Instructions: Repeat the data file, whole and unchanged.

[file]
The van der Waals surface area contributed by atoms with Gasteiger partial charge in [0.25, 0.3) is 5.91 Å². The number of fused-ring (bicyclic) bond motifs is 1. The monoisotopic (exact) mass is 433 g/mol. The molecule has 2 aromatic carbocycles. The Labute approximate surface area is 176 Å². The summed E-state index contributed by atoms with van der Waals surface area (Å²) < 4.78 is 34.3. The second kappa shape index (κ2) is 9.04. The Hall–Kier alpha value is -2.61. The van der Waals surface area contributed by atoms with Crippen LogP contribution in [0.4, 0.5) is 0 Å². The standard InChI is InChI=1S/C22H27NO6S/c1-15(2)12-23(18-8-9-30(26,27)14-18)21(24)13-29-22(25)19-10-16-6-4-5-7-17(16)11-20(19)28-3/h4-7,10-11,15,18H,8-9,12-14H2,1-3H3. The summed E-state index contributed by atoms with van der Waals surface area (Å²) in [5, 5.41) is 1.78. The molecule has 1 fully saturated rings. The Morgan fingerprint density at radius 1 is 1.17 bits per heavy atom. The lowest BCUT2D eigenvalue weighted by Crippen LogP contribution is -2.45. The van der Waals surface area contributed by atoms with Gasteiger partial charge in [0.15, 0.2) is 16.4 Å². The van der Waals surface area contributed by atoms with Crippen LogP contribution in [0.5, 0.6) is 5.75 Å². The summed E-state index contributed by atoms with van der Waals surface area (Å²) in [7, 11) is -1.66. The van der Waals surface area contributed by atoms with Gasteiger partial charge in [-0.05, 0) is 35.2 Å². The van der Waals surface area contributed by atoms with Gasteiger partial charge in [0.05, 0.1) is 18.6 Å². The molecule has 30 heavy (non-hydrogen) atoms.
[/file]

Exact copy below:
The van der Waals surface area contributed by atoms with Gasteiger partial charge in [0.25, 0.3) is 5.91 Å². The number of fused-ring (bicyclic) bond motifs is 1. The monoisotopic (exact) mass is 433 g/mol. The molecule has 2 aromatic carbocycles. The Labute approximate surface area is 176 Å². The summed E-state index contributed by atoms with van der Waals surface area (Å²) < 4.78 is 34.3. The second kappa shape index (κ2) is 9.04. The Hall–Kier alpha value is -2.61. The van der Waals surface area contributed by atoms with Crippen LogP contribution in [0.4, 0.5) is 0 Å². The standard InChI is InChI=1S/C22H27NO6S/c1-15(2)12-23(18-8-9-30(26,27)14-18)21(24)13-29-22(25)19-10-16-6-4-5-7-17(16)11-20(19)28-3/h4-7,10-11,15,18H,8-9,12-14H2,1-3H3. The summed E-state index contributed by atoms with van der Waals surface area (Å²) in [5, 5.41) is 1.78. The molecule has 1 fully saturated rings. The Morgan fingerprint density at radius 1 is 1.17 bits per heavy atom. The lowest BCUT2D eigenvalue weighted by Crippen LogP contribution is -2.45. The van der Waals surface area contributed by atoms with Gasteiger partial charge in [0.15, 0.2) is 16.4 Å². The van der Waals surface area contributed by atoms with Crippen LogP contribution in [0.5, 0.6) is 5.75 Å². The summed E-state index contributed by atoms with van der Waals surface area (Å²) in [7, 11) is -1.66. The van der Waals surface area contributed by atoms with Gasteiger partial charge in [-0.05, 0) is 35.2 Å². The van der Waals surface area contributed by atoms with Gasteiger partial charge in [0.05, 0.1) is 18.6 Å². The molecule has 30 heavy (non-hydrogen) atoms.